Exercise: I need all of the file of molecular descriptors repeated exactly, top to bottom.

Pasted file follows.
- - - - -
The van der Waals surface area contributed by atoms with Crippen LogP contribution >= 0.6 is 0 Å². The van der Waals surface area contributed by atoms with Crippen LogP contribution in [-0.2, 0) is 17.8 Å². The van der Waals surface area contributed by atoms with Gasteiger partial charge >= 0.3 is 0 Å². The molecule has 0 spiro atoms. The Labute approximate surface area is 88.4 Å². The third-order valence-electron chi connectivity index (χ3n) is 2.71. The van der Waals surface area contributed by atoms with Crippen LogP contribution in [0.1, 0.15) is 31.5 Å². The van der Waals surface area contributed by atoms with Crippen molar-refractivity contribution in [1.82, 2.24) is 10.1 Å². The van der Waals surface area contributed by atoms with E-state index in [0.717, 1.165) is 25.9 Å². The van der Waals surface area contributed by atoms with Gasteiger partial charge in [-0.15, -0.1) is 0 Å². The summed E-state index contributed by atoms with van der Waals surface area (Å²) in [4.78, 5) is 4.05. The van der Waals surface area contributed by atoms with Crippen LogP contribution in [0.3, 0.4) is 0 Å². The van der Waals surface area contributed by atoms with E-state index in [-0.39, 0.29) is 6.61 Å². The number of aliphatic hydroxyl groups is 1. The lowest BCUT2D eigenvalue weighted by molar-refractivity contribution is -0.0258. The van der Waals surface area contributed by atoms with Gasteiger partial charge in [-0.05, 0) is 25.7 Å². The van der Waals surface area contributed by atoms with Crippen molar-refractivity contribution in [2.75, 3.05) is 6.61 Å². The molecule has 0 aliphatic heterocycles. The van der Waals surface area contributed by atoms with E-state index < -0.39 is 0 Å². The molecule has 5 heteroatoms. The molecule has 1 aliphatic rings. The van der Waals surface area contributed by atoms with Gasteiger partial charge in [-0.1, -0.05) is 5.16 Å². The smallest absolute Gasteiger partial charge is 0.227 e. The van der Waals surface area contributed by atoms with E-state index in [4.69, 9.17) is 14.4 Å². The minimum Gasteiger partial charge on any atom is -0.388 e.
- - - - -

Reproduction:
The van der Waals surface area contributed by atoms with Crippen LogP contribution >= 0.6 is 0 Å². The van der Waals surface area contributed by atoms with Crippen LogP contribution in [-0.2, 0) is 17.8 Å². The van der Waals surface area contributed by atoms with Gasteiger partial charge >= 0.3 is 0 Å². The molecule has 0 spiro atoms. The Labute approximate surface area is 88.4 Å². The third-order valence-electron chi connectivity index (χ3n) is 2.71. The van der Waals surface area contributed by atoms with Crippen LogP contribution in [0.1, 0.15) is 31.5 Å². The van der Waals surface area contributed by atoms with Crippen molar-refractivity contribution in [1.82, 2.24) is 10.1 Å². The van der Waals surface area contributed by atoms with E-state index in [0.717, 1.165) is 25.9 Å². The van der Waals surface area contributed by atoms with Gasteiger partial charge in [-0.15, -0.1) is 0 Å². The summed E-state index contributed by atoms with van der Waals surface area (Å²) in [4.78, 5) is 4.05. The van der Waals surface area contributed by atoms with Crippen LogP contribution in [0.3, 0.4) is 0 Å². The van der Waals surface area contributed by atoms with E-state index in [-0.39, 0.29) is 6.61 Å². The number of aliphatic hydroxyl groups is 1. The lowest BCUT2D eigenvalue weighted by molar-refractivity contribution is -0.0258. The van der Waals surface area contributed by atoms with Gasteiger partial charge in [-0.05, 0) is 25.7 Å². The van der Waals surface area contributed by atoms with Crippen molar-refractivity contribution in [2.75, 3.05) is 6.61 Å². The molecule has 0 aliphatic heterocycles. The van der Waals surface area contributed by atoms with E-state index < -0.39 is 0 Å². The molecule has 5 heteroatoms. The molecule has 1 aliphatic rings. The van der Waals surface area contributed by atoms with Gasteiger partial charge in [-0.1, -0.05) is 5.16 Å². The smallest absolute Gasteiger partial charge is 0.227 e. The van der Waals surface area contributed by atoms with E-state index in [4.69, 9.17) is 14.4 Å². The minimum Gasteiger partial charge on any atom is -0.388 e.